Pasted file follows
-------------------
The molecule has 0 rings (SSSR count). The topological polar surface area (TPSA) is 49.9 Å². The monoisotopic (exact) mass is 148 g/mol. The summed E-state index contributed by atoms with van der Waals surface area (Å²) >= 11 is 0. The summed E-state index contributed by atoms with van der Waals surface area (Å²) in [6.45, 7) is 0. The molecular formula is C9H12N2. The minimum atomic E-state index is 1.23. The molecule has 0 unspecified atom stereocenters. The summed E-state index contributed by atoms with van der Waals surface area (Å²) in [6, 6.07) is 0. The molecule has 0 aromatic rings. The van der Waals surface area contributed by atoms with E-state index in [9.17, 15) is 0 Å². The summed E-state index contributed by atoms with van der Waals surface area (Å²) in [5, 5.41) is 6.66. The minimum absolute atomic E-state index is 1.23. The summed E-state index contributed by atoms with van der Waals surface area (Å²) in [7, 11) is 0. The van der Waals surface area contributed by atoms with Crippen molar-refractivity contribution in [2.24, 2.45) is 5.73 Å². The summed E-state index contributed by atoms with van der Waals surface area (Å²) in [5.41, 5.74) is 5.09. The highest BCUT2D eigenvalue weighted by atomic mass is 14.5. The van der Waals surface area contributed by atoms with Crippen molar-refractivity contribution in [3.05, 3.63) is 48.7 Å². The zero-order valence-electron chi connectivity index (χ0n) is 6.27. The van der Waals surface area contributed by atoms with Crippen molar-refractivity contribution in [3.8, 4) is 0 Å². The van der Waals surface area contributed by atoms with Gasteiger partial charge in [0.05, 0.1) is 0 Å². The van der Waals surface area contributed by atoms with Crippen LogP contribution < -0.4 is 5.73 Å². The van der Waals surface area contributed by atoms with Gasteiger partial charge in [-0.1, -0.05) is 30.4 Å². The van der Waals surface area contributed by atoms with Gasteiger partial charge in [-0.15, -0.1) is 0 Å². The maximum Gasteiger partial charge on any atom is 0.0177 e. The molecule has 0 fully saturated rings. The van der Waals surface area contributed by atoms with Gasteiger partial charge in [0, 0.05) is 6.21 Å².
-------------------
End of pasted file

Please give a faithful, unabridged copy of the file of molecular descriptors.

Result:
The molecule has 0 rings (SSSR count). The topological polar surface area (TPSA) is 49.9 Å². The monoisotopic (exact) mass is 148 g/mol. The summed E-state index contributed by atoms with van der Waals surface area (Å²) >= 11 is 0. The summed E-state index contributed by atoms with van der Waals surface area (Å²) in [6.45, 7) is 0. The molecular formula is C9H12N2. The minimum atomic E-state index is 1.23. The molecule has 0 unspecified atom stereocenters. The summed E-state index contributed by atoms with van der Waals surface area (Å²) in [6, 6.07) is 0. The molecule has 0 aromatic rings. The van der Waals surface area contributed by atoms with E-state index in [9.17, 15) is 0 Å². The summed E-state index contributed by atoms with van der Waals surface area (Å²) in [5, 5.41) is 6.66. The minimum absolute atomic E-state index is 1.23. The summed E-state index contributed by atoms with van der Waals surface area (Å²) in [7, 11) is 0. The van der Waals surface area contributed by atoms with Crippen molar-refractivity contribution in [2.24, 2.45) is 5.73 Å². The summed E-state index contributed by atoms with van der Waals surface area (Å²) in [5.41, 5.74) is 5.09. The highest BCUT2D eigenvalue weighted by atomic mass is 14.5. The van der Waals surface area contributed by atoms with Crippen molar-refractivity contribution in [3.05, 3.63) is 48.7 Å². The zero-order valence-electron chi connectivity index (χ0n) is 6.27. The van der Waals surface area contributed by atoms with Crippen molar-refractivity contribution in [3.8, 4) is 0 Å². The van der Waals surface area contributed by atoms with Gasteiger partial charge in [0.05, 0.1) is 0 Å². The van der Waals surface area contributed by atoms with Crippen LogP contribution < -0.4 is 5.73 Å². The van der Waals surface area contributed by atoms with Gasteiger partial charge in [-0.1, -0.05) is 30.4 Å². The van der Waals surface area contributed by atoms with Gasteiger partial charge in [-0.15, -0.1) is 0 Å². The maximum Gasteiger partial charge on any atom is 0.0177 e. The molecule has 0 fully saturated rings. The van der Waals surface area contributed by atoms with Gasteiger partial charge in [0, 0.05) is 6.21 Å².